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Veterans Use Dogs for Therapy, Service Dogs Helping Veterans

Veterans With PTSD Finding New Purpose in Life With Service Dogs

 

 

 

 

 

 

 

 

 

 

 

 

 

By Helen Cole 

Many soldiers who make it home from war bring the war home with them. Each day in the United States, 22 veterans take their own lives, according to the U.S. Department of Veterans Affairs (VA). The debilitating effects of post-traumatic stress disorder (PTSD) lead many veterans into a lonely battle with themselves, facing flashbacks, nightmares, anxiety, hypersensitivity, anger, sleeplessness and depression.

This debilitating disorder affects 30 percent of post-9/11 veterans, the VA reports. And despite the alarming effects of PTSD, the American Psychological Association reports that more than two-thirds of these veterans never seek treatment. The negative stigma associated with mental illness makes soldiers hesitant to seek help for fear of appearing weak or vulnerable.

Nonprofit organizations like War Dogs Making It Home and Soldier’s Best Friend provide a cutting-edge approach to help these men and women. These organizations pair homeless dogs facing euthanasia with suffering soldiers seeking reasons to live in a beautiful, dual effort to save lives.

How Service Dogs Benefit Veterans

About 2.7 million healthy, adoptable pets are put down in this country each year, the Humane Society of the United States reports. Rather than waiting for a service dog to become available for home placement, the struggling veterans in these programs actively take part in the rescue and training of their dog. In most situations, the dogs are pre-trained to handle PTSD symptoms and know how to interrupt attacks of panic, stress and hyper-vigilance.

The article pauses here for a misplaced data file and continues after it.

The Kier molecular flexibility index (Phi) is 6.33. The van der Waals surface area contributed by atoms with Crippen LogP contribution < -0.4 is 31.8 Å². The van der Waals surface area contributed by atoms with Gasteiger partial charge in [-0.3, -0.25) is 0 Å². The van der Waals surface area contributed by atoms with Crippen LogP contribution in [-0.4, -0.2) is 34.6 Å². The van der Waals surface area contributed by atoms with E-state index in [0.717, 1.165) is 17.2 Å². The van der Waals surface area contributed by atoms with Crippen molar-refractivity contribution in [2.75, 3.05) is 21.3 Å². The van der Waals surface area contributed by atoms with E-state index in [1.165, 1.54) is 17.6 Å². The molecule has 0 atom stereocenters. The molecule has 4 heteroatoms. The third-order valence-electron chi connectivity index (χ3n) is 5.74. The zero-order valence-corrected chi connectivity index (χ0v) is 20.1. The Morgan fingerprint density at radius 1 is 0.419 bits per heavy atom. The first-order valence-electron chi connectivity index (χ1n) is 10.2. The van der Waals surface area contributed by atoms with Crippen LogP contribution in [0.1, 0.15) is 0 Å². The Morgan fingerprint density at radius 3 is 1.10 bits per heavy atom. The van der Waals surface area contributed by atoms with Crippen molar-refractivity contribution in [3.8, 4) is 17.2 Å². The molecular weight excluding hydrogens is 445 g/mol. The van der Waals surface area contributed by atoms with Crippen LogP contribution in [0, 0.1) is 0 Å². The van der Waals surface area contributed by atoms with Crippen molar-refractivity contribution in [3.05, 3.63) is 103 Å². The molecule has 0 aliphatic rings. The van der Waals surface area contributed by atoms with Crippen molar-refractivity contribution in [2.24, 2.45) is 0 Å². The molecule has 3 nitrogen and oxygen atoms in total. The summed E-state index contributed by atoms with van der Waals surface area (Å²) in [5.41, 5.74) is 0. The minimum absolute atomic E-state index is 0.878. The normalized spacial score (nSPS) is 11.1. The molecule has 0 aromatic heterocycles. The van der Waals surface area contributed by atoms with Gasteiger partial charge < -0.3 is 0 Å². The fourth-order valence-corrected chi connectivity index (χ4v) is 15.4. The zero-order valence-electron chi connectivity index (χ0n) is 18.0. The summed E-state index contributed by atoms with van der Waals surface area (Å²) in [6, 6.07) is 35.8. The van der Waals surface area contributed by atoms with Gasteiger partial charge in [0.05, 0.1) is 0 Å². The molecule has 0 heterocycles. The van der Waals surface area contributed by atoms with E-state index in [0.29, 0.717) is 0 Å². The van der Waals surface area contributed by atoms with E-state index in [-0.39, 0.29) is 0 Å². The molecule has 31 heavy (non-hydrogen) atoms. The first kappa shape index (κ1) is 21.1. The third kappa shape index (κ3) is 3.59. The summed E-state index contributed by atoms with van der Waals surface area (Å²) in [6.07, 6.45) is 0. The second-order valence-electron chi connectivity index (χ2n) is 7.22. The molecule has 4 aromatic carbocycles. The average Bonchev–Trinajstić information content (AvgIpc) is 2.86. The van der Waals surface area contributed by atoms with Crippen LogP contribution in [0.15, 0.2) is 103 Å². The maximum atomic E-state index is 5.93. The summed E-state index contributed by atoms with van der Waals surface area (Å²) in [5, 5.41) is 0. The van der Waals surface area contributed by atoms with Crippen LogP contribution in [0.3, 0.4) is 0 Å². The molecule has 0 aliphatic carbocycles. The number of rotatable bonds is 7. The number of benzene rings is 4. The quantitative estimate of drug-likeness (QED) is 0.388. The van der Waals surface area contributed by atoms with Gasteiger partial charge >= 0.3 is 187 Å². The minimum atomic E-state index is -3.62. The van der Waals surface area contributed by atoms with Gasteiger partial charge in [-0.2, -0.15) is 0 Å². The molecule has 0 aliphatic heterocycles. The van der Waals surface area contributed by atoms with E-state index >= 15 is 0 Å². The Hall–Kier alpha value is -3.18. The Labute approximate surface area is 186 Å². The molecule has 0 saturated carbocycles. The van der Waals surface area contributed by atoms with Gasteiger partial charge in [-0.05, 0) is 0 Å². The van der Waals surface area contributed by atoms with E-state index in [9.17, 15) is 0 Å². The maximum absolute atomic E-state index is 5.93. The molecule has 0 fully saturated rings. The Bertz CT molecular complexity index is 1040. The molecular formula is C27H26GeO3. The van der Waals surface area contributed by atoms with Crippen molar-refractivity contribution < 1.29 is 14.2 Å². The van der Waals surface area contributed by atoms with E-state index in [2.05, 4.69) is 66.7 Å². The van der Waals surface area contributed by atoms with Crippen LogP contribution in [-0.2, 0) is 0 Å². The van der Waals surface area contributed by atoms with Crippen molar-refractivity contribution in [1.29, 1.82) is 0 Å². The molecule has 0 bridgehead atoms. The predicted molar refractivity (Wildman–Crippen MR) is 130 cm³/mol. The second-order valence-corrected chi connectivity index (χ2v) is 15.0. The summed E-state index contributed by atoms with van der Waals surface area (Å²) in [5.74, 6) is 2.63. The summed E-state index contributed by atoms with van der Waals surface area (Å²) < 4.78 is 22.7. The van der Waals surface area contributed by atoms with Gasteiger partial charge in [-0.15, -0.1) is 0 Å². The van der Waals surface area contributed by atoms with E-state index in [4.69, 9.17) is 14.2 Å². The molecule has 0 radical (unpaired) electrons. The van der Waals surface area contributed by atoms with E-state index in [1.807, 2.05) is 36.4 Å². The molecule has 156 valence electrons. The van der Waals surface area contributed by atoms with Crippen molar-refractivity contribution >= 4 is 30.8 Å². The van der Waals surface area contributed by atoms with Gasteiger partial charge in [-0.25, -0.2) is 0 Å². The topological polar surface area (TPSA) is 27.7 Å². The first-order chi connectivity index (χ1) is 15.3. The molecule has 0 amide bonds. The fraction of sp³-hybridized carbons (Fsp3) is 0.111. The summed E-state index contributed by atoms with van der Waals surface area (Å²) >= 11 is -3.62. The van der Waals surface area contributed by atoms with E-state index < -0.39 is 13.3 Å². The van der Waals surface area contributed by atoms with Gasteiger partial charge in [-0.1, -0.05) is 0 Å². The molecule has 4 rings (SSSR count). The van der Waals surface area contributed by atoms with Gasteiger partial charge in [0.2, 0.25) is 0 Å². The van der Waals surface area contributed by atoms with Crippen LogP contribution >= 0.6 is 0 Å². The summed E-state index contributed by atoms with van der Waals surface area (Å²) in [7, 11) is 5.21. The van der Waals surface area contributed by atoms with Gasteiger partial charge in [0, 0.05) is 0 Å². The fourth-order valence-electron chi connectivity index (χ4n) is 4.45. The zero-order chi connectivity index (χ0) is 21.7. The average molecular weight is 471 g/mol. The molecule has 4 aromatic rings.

Weekly training continues once the vets are paired with their dogs. Oftentimes, these courses take place in a group setting among other soldiers dealing with PTSD, providing a safe and welcoming environment.

Why Service Dog Training Works

Unlike traditional service dog programs, organizations that pair shelter dogs with veterans are often offered at little to no cost, creating a financially approachable means of therapy. These programs offer an alternative to standard therapy and medication, and veterans tend to look at the process as a means of helping animals in need rather than seeking help for themselves—thus decreasing the fear of seeming week or vulnerable. Veterans feel a sense of accomplishment, knowing they’ve played an active role in saving a life.

How You Can Help

Spouses and family members are essential to a successful recovery. Follow these tips to increase the success of a service dog program.

  • Get involved. Show your support by taking part in the training process. Help your spouse by staying up to date with the training methods being used. As an added incentive, military spouses often qualify for free tuition at Animal Behavior College.
  • Keep your pet healthy. Your new service dog is not just a pet, it’s an integral part of your spouse’s healing process. Keep your new family member healthy by ensuring proper nutrition. Sites like Dog Food Advisor keep you up-to-date on food recalls, reviews and quality ratings.
  • Make your home pet-friendly. Don’t let the added responsibility of a service animal infringe on your independence. Make this a positive experience for you, your pet and your soldier by adding a pet door for easy access to the outdoors. Electronic dog doors offered by PetSafe are equipped with self-opening technology activated through a smart-key attached to your pet’s collar. Keep unwanted critters out while giving your service dog the freedom to come and go independently.Another great resource for enjoyable pet products can be found here. You may also find that hiring a certified dog trainer can benefit the quality of your pet’s home life.Other Resources:
    Train A Dog Save A Warrior (TADSAW)
    Big Paws Canine Foundation
    Forever Warriors

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